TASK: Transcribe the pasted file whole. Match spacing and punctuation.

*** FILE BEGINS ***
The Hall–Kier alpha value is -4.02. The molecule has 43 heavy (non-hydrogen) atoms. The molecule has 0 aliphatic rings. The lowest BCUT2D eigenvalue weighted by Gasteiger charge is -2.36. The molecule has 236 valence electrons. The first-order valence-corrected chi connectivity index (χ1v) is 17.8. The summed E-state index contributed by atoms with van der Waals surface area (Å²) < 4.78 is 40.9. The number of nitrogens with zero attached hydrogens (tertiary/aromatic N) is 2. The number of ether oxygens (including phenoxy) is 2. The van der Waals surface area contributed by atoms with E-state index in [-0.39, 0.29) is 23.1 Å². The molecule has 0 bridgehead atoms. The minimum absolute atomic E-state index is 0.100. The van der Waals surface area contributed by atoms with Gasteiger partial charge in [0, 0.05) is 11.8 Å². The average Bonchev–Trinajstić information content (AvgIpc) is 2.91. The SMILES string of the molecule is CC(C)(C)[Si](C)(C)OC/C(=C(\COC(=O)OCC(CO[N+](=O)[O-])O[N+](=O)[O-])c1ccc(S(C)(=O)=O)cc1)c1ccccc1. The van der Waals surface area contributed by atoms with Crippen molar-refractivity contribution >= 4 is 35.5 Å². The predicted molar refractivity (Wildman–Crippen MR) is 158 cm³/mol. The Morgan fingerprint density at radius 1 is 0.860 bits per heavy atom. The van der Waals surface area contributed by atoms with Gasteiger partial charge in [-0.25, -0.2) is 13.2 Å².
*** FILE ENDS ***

The Hall–Kier alpha value is -4.02. The molecule has 43 heavy (non-hydrogen) atoms. The molecule has 0 aliphatic rings. The lowest BCUT2D eigenvalue weighted by Gasteiger charge is -2.36. The molecule has 236 valence electrons. The first-order valence-corrected chi connectivity index (χ1v) is 17.8. The summed E-state index contributed by atoms with van der Waals surface area (Å²) < 4.78 is 40.9. The number of nitrogens with zero attached hydrogens (tertiary/aromatic N) is 2. The number of ether oxygens (including phenoxy) is 2. The van der Waals surface area contributed by atoms with E-state index in [-0.39, 0.29) is 23.1 Å². The molecule has 0 bridgehead atoms. The minimum absolute atomic E-state index is 0.100. The van der Waals surface area contributed by atoms with Gasteiger partial charge in [0, 0.05) is 11.8 Å². The average Bonchev–Trinajstić information content (AvgIpc) is 2.91. The SMILES string of the molecule is CC(C)(C)[Si](C)(C)OC/C(=C(\COC(=O)OCC(CO[N+](=O)[O-])O[N+](=O)[O-])c1ccc(S(C)(=O)=O)cc1)c1ccccc1. The van der Waals surface area contributed by atoms with Crippen molar-refractivity contribution >= 4 is 35.5 Å². The predicted molar refractivity (Wildman–Crippen MR) is 158 cm³/mol. The Morgan fingerprint density at radius 1 is 0.860 bits per heavy atom. The van der Waals surface area contributed by atoms with Gasteiger partial charge in [-0.25, -0.2) is 13.2 Å².